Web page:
Party lines – back in the day before bridged appearances or call appearances or even a dedicated line, customers, i.e. neighborhoods would share a single line among the neighbors. The phone company would have “distinctive ringing” so the member of the respective household would know the call was for them. The disadvantage to party lines was the lines were hot, so if you would spread gossip someone could overhear even when customers were told to not eavesdrop on the other callers. Party lines were cheaper than having a dedicated line for the obvious reasons of using less copper and less of a burden for the switchboard operator.

Partner – A communications system produced by AT&T, later Lucent and later Avaya. Released in 1990 (with an announcement on September 13th of that year), the system succeeded the Merlin system (even though that lasted well into 2000.) The system went End of Sale nearly 2 decades later, citing the lack of parts by the supply chain and Avaya’s push to VOIP to the mum and pop stores. Partner  systems were well deployed in many chains and the sets still run to this day.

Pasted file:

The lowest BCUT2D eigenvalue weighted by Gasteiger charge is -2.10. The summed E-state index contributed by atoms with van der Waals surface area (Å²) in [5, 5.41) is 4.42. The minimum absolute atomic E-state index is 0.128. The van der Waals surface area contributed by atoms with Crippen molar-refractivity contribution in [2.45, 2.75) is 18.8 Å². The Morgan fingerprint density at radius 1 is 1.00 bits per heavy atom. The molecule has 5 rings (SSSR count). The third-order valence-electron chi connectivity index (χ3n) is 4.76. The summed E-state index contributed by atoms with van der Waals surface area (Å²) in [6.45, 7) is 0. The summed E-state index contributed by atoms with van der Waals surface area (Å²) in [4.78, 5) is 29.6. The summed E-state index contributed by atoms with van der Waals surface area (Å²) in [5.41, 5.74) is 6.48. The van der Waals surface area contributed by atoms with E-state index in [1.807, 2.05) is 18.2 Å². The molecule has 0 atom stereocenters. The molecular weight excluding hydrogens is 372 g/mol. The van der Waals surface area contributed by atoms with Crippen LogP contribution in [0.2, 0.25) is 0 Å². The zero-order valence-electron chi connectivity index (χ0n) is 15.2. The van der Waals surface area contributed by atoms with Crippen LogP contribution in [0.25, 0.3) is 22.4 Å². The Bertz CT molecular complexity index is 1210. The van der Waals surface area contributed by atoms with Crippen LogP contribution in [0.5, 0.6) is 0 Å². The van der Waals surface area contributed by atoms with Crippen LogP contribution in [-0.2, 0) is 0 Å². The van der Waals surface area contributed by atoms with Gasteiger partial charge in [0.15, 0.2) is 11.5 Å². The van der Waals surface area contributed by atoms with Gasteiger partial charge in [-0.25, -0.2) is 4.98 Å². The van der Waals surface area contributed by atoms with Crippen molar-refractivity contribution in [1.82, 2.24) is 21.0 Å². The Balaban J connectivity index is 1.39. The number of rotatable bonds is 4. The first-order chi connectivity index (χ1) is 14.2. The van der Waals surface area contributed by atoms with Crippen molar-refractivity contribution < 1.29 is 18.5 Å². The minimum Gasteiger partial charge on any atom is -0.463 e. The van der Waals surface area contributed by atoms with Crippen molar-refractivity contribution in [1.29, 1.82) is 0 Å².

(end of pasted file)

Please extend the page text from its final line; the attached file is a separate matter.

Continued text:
The advent of the Partner began a breakdown in backwards compatibility. After realizing many enterprise customers were buying Merlin phones in lieu of higher priced 7400 sets, instead of purchasing a Merlin system then upgrading to a System 25 or a System 25 shop would get an small System 75, AT&T closed this loophole and isolated the boundaries between the large and small systems. This also included the Merlin Legend and Magix systems.

The UI of the Partner was similar to the Merlin, basically used on top of a larger PBX or Centrex (think of this as the “cloud”) and the Partner could be used to do intercom, paging and voicemail and other departments could use plain ol Centrex phones. Partners were spotted in the NY broadcast networks like CBS and ABC, where one newsroom could be using Partner, another production room could use Merlin and the local TV station could use a Meridian, but the larger network could make all systems interoperable by calling the 4 or 7 digit number, and if you want to page your colleges, you could hit Intercom and 2 digit numbers.

As mentioned, the Partner systems stood the test of time from the original 206 to the Advanced Communications System in 1997 to support T1 and DSL data lines. There were three generations of phones, all reversed compatible, the MLS series in 1990, to a “european” looking set in 1995, to another series looking like the 2400 and 4600 sets a decade later. You could use the newer generation on the original Partner 206 and use an MLS on ACS Release 8. These same sets were compatible with the Merlin Legend and Magix by using what Avaya called the “Enhanced Tip/Ring” or ETR circuit boards. These sets were also called by Avaya techs “hybrid” sets that used digital and analog communications – whatever that is.